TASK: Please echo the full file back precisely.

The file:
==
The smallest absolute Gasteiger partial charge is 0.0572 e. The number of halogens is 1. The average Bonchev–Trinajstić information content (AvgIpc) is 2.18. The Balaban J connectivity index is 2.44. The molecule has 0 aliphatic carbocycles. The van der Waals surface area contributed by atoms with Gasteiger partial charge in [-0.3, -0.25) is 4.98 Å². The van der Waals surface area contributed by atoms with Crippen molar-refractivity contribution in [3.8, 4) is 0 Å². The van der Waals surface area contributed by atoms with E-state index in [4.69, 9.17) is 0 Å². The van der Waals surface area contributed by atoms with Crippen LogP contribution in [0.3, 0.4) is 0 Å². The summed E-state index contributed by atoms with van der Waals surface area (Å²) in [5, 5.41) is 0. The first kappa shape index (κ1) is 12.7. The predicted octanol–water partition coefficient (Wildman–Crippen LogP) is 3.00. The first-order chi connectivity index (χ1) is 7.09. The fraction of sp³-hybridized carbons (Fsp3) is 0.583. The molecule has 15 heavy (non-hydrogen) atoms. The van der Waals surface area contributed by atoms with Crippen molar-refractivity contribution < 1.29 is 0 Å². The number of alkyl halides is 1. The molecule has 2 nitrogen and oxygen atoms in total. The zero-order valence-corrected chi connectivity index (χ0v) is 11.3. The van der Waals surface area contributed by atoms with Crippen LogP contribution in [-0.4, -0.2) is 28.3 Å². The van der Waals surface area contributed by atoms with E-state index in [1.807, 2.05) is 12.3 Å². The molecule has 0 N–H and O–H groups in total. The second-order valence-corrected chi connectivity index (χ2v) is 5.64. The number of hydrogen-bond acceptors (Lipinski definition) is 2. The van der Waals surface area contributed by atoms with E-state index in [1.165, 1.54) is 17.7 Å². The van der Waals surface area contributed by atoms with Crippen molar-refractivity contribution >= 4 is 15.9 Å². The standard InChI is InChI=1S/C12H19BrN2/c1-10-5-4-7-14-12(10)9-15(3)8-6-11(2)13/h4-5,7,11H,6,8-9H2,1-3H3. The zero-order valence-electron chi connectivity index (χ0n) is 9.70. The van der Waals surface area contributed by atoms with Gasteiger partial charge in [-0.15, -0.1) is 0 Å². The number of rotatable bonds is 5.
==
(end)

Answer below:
The smallest absolute Gasteiger partial charge is 0.0572 e. The number of halogens is 1. The average Bonchev–Trinajstić information content (AvgIpc) is 2.18. The Balaban J connectivity index is 2.44. The molecule has 0 aliphatic carbocycles. The van der Waals surface area contributed by atoms with Gasteiger partial charge in [-0.3, -0.25) is 4.98 Å². The van der Waals surface area contributed by atoms with Crippen molar-refractivity contribution in [3.8, 4) is 0 Å². The van der Waals surface area contributed by atoms with E-state index in [4.69, 9.17) is 0 Å². The van der Waals surface area contributed by atoms with Crippen LogP contribution in [0.3, 0.4) is 0 Å². The summed E-state index contributed by atoms with van der Waals surface area (Å²) in [5, 5.41) is 0. The first kappa shape index (κ1) is 12.7. The predicted octanol–water partition coefficient (Wildman–Crippen LogP) is 3.00. The first-order chi connectivity index (χ1) is 7.09. The fraction of sp³-hybridized carbons (Fsp3) is 0.583. The molecule has 15 heavy (non-hydrogen) atoms. The van der Waals surface area contributed by atoms with Crippen molar-refractivity contribution < 1.29 is 0 Å². The number of alkyl halides is 1. The molecule has 2 nitrogen and oxygen atoms in total. The zero-order valence-corrected chi connectivity index (χ0v) is 11.3. The van der Waals surface area contributed by atoms with Crippen LogP contribution in [-0.4, -0.2) is 28.3 Å². The van der Waals surface area contributed by atoms with E-state index in [1.807, 2.05) is 12.3 Å². The molecule has 0 N–H and O–H groups in total. The second-order valence-corrected chi connectivity index (χ2v) is 5.64. The number of hydrogen-bond acceptors (Lipinski definition) is 2. The van der Waals surface area contributed by atoms with E-state index in [1.165, 1.54) is 17.7 Å². The van der Waals surface area contributed by atoms with Crippen molar-refractivity contribution >= 4 is 15.9 Å². The standard InChI is InChI=1S/C12H19BrN2/c1-10-5-4-7-14-12(10)9-15(3)8-6-11(2)13/h4-5,7,11H,6,8-9H2,1-3H3. The zero-order valence-electron chi connectivity index (χ0n) is 9.70. The van der Waals surface area contributed by atoms with Gasteiger partial charge in [-0.15, -0.1) is 0 Å². The number of rotatable bonds is 5.